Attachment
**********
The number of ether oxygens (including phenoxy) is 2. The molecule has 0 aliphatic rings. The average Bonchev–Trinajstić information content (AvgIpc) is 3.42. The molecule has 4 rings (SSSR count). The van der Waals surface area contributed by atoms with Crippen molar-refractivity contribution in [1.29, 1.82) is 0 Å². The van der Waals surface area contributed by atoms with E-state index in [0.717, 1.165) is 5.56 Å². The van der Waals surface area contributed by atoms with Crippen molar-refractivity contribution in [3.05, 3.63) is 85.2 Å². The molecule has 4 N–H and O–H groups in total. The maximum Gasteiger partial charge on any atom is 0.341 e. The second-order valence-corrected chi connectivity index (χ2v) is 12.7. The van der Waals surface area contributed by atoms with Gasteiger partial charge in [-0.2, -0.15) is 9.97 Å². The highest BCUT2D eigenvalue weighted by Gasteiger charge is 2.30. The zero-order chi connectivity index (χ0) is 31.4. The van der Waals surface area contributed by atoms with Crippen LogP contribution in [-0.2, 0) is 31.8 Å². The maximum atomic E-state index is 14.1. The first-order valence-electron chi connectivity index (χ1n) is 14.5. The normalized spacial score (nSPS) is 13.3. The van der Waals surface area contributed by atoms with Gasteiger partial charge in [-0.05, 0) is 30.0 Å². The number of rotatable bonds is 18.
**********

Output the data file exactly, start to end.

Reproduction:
The number of ether oxygens (including phenoxy) is 2. The molecule has 0 aliphatic rings. The average Bonchev–Trinajstić information content (AvgIpc) is 3.42. The molecule has 4 rings (SSSR count). The van der Waals surface area contributed by atoms with Crippen molar-refractivity contribution in [1.29, 1.82) is 0 Å². The van der Waals surface area contributed by atoms with E-state index in [0.717, 1.165) is 5.56 Å². The van der Waals surface area contributed by atoms with Crippen molar-refractivity contribution in [3.05, 3.63) is 85.2 Å². The molecule has 4 N–H and O–H groups in total. The maximum Gasteiger partial charge on any atom is 0.341 e. The second-order valence-corrected chi connectivity index (χ2v) is 12.7. The van der Waals surface area contributed by atoms with Gasteiger partial charge in [-0.2, -0.15) is 9.97 Å². The highest BCUT2D eigenvalue weighted by Gasteiger charge is 2.30. The zero-order chi connectivity index (χ0) is 31.4. The van der Waals surface area contributed by atoms with Crippen LogP contribution in [-0.2, 0) is 31.8 Å². The maximum atomic E-state index is 14.1. The first-order valence-electron chi connectivity index (χ1n) is 14.5. The normalized spacial score (nSPS) is 13.3. The van der Waals surface area contributed by atoms with Gasteiger partial charge in [-0.05, 0) is 30.0 Å². The number of rotatable bonds is 18.